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Wednesday, March 29, 2017

Warren William Deals Raw Again


The Match King (1932) Based On Fact and Fancy

More serious than usual for precode Warren William because this time he commits murder, and there's a suicide ending, which always leaves bitter taste. Still, there's fun along the way, WW lording over the worldwide matchstick business. Someone had to do it, I guess, The Match King based, or at least distorted, from fact. Best thing about these programmers is brevity; most of us bothering to turn on the set have at least 70 minutes to give it. Interest is tweaked for Lili Damita getting mid-way prominence as paramour to William, their courtship overdrawn story-wise, but a lure because it's Damita. Any Warren William cad had limits, as we prefer victims who have abuse or betrayal coming; when he scams sympathetic sorts, we feel guilty for pleasure in it. Warners was adroit at disguising sloppy with speed, William staying enough on the move so we don't discern how little sense The Match King makes. He could make business success look simple as exercise of bravado. I wonder if anyone used his example and achieved tycoon status. At least William put spring back in step for a few Depression-troddens. The Match King is part of Warner Archive's Volume Ten of the Forbidden Hollywood series.

Greenbriar is guest for Nitrateville's first podcast, hosted by forum founder Mike Gebert. Topic is The Art Of Selling Movies. Go and hear it HERE.

4 Comments:

Blogger Kevin K. said...

Yes, he makes it seem really easy, to the point where I wondered why somebody doesn't try it now. But Damita got way too much screentime for my taste.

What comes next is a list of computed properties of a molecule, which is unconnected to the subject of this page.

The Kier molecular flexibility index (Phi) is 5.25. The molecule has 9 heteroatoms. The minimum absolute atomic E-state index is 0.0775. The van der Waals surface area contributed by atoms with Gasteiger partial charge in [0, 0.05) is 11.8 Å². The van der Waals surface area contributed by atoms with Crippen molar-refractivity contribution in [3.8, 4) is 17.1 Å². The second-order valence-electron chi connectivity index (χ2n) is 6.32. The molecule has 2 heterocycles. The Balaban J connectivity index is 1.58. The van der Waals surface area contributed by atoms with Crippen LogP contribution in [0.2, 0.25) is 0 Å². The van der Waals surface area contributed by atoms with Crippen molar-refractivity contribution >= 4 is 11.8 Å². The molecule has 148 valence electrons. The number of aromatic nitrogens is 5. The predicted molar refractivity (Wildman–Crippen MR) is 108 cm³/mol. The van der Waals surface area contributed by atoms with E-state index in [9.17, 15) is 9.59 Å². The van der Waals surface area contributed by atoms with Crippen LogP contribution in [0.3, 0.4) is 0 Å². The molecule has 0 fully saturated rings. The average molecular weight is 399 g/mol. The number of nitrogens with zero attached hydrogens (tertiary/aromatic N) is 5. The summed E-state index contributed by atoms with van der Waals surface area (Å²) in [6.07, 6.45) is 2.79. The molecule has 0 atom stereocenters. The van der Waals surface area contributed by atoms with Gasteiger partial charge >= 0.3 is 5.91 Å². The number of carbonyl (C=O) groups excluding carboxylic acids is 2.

10:12 AM  
Blogger rnigma said...

William's character was based on Ivar Kreuger, and it was hinted (I forget where or by whom) that Damita's character was supposed to be Garbo. I saw this in my teens when a nearby TV station went to 24-hour operation (in the mid-70s), showing vintage Warner movies and cartoons in the wee hours.
Another of those films I caught around the same time was "Three on a Match"- which had Ripley-style comic strips in its scene transitions. One of those claimed that the "three on a match" superstition was started by Kreuger to sell more matches.

9:50 PM  
Blogger Dave K said...

Just a quick note to say I caught you on Mike Gebert's new podcast and I think you guys got NITRATEVILLE off with a bang. Great interview. Oh, and the new book is terrific, had to order up a second copy right away for my brother!

1:16 PM  
Blogger John McElwee said...

Very happy to know you liked the book, Dave, and thanks for the kind words.

Mike has some terrific guests coming up for his Nitrateville podcasts. These will a great addition to his site.

2:52 PM  

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